The Johns Hopkins University School of Medicine
Criteria and Process of Professorial Promotion
Role of the Professorial Promotions Committee (PPC)
The chair and members of the PPC (follow this link for a list of committee members)are appointed by the Dean and serve in an advisory capacity to the Dean and the Advisory Board of the Medical Faculty (ABMF). The PPC is the only committee in the School of Medicine that provides a standing report at each regular meeting of the ABMF. The charge to the PPC is not to set the criteria for promotion, but to interpret those criteria with respect to individual candidates as published within the "Gold Book" (i.e., Policies and Guidelines Governing Appointments, Promotions and Professional Activities of the Full-Time Faculty of the Johns Hopkins University School of Medicine) for full-time faculty, and in the "Blue Book" for part-time faculty. In this respect the role of the PPC is analogous to a judicial body, which interprets and applies the law to individual cases, but does not write or amend it. Unlike a court, however, the PPC does not make the final decision regarding an individual's promotion, but serves in an advisory capacity to the Dean and the ABMF for their final decision. Indeed, although uncommon, recommendations by the PPC have been overruled by the ABMF.
Criteria for Promotion
The criteria for promotion to professor at Johns Hopkins are stated explicitly in the Gold Book as follows:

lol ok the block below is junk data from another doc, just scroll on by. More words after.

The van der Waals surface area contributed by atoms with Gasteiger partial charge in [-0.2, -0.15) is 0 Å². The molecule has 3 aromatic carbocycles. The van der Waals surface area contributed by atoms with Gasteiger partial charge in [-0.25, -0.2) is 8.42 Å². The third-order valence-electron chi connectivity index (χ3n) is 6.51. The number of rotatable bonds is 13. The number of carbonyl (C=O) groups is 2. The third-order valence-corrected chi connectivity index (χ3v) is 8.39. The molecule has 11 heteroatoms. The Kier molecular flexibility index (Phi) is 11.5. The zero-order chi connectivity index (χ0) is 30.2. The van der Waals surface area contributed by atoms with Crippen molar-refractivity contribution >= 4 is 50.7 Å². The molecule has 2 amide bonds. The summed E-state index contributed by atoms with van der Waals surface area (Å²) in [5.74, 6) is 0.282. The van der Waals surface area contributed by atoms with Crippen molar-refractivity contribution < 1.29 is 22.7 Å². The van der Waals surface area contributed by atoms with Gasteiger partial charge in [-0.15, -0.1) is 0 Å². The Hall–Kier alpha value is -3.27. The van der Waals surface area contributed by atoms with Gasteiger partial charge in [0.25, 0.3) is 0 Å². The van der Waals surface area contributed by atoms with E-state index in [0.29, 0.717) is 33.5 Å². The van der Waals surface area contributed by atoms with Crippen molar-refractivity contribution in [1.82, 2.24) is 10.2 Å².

These criteria are intentionally succinct and inherently open-ended; that is, they leave considerable room for interpretation by the PPC. This is perhaps where the analogy to a judicial body best applies; the application of these criteria to individual candidates is necessarily an evolutionary process that is remarkably open-minded and broad. An explicit documentation of this process was provided to the Johns Hopkins Medical Faculty in 1992 when Dr. Paul McHugh, chairman of the PPC at that time, circulated a "Letter of Experience about Faculty Promotion in Medical Schools". This document, often referred to as the "McHugh Letter" (Appendix III) was subsequently published (Academic Medicine 11:877-881, 1994; Appendix IV).
The McHugh Letter deals directly with the diversity of academic achievement that is valued within the University community. To illustrate the recognition of this diversity, Dr. McHugh identified several prototypic pathways by which an individual might achieve the scholarly standards of Professor at Johns Hopkins. In summary, these pathways are named for the biomedical-scientist ("the William Welch pathway"), the clinician-scholar ("the William Osler pathway"), and the administrator-program builder ("the Henry Hurd pathway"). Although not designated as a separate pathway, the role of teaching is clearly defined in each of these pathways, and strongly emphasized in the document. It is important to note that while each of these pathways provides a prototype, they are not mutually exclusive; indeed, most candidates demonstrate varying combinations of achievement in each category. Thus, the PPC review of each candidate is a comprehensive process that takes into account the individual faculty member's total scholarly achievement, which often is greater than the sum of component parts.